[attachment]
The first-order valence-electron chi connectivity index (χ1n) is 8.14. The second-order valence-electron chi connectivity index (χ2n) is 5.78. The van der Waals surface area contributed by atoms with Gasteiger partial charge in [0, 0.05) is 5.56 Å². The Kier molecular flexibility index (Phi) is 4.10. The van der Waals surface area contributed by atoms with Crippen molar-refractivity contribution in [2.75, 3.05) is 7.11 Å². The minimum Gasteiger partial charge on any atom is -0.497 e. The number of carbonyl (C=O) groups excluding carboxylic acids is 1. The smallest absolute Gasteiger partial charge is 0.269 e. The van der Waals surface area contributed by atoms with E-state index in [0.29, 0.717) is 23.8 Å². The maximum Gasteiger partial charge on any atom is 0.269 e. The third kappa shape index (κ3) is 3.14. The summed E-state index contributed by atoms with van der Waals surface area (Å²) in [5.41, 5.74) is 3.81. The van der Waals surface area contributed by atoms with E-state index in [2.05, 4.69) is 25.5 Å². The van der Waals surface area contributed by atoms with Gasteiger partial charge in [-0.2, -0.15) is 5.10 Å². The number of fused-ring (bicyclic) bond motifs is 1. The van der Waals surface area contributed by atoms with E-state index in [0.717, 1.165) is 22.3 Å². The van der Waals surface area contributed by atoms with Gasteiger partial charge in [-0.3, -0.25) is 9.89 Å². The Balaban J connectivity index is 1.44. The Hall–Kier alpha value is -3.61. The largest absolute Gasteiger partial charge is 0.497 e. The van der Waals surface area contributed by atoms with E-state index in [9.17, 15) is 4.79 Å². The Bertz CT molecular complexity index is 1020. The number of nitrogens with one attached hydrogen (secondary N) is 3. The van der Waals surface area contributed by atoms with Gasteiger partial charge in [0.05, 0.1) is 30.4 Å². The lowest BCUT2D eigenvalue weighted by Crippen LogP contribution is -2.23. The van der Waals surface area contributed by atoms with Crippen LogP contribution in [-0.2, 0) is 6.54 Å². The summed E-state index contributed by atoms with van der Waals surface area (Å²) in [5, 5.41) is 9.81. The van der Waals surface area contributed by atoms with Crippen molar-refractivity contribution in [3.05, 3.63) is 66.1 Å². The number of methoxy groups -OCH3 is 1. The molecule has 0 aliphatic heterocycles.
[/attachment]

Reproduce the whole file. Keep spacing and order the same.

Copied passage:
The first-order valence-electron chi connectivity index (χ1n) is 8.14. The second-order valence-electron chi connectivity index (χ2n) is 5.78. The van der Waals surface area contributed by atoms with Gasteiger partial charge in [0, 0.05) is 5.56 Å². The Kier molecular flexibility index (Phi) is 4.10. The van der Waals surface area contributed by atoms with Crippen molar-refractivity contribution in [2.75, 3.05) is 7.11 Å². The minimum Gasteiger partial charge on any atom is -0.497 e. The number of carbonyl (C=O) groups excluding carboxylic acids is 1. The smallest absolute Gasteiger partial charge is 0.269 e. The van der Waals surface area contributed by atoms with E-state index in [0.29, 0.717) is 23.8 Å². The maximum Gasteiger partial charge on any atom is 0.269 e. The third kappa shape index (κ3) is 3.14. The summed E-state index contributed by atoms with van der Waals surface area (Å²) in [5.41, 5.74) is 3.81. The van der Waals surface area contributed by atoms with E-state index in [2.05, 4.69) is 25.5 Å². The van der Waals surface area contributed by atoms with Gasteiger partial charge in [-0.2, -0.15) is 5.10 Å². The number of fused-ring (bicyclic) bond motifs is 1. The van der Waals surface area contributed by atoms with E-state index in [0.717, 1.165) is 22.3 Å². The van der Waals surface area contributed by atoms with Gasteiger partial charge in [-0.3, -0.25) is 9.89 Å². The Balaban J connectivity index is 1.44. The Hall–Kier alpha value is -3.61. The largest absolute Gasteiger partial charge is 0.497 e. The van der Waals surface area contributed by atoms with E-state index in [9.17, 15) is 4.79 Å². The Bertz CT molecular complexity index is 1020. The number of nitrogens with one attached hydrogen (secondary N) is 3. The van der Waals surface area contributed by atoms with Gasteiger partial charge in [0.05, 0.1) is 30.4 Å². The lowest BCUT2D eigenvalue weighted by Crippen LogP contribution is -2.23. The van der Waals surface area contributed by atoms with Crippen LogP contribution in [-0.2, 0) is 6.54 Å². The summed E-state index contributed by atoms with van der Waals surface area (Å²) in [5, 5.41) is 9.81. The van der Waals surface area contributed by atoms with Crippen molar-refractivity contribution in [3.05, 3.63) is 66.1 Å². The number of methoxy groups -OCH3 is 1. The molecule has 0 aliphatic heterocycles.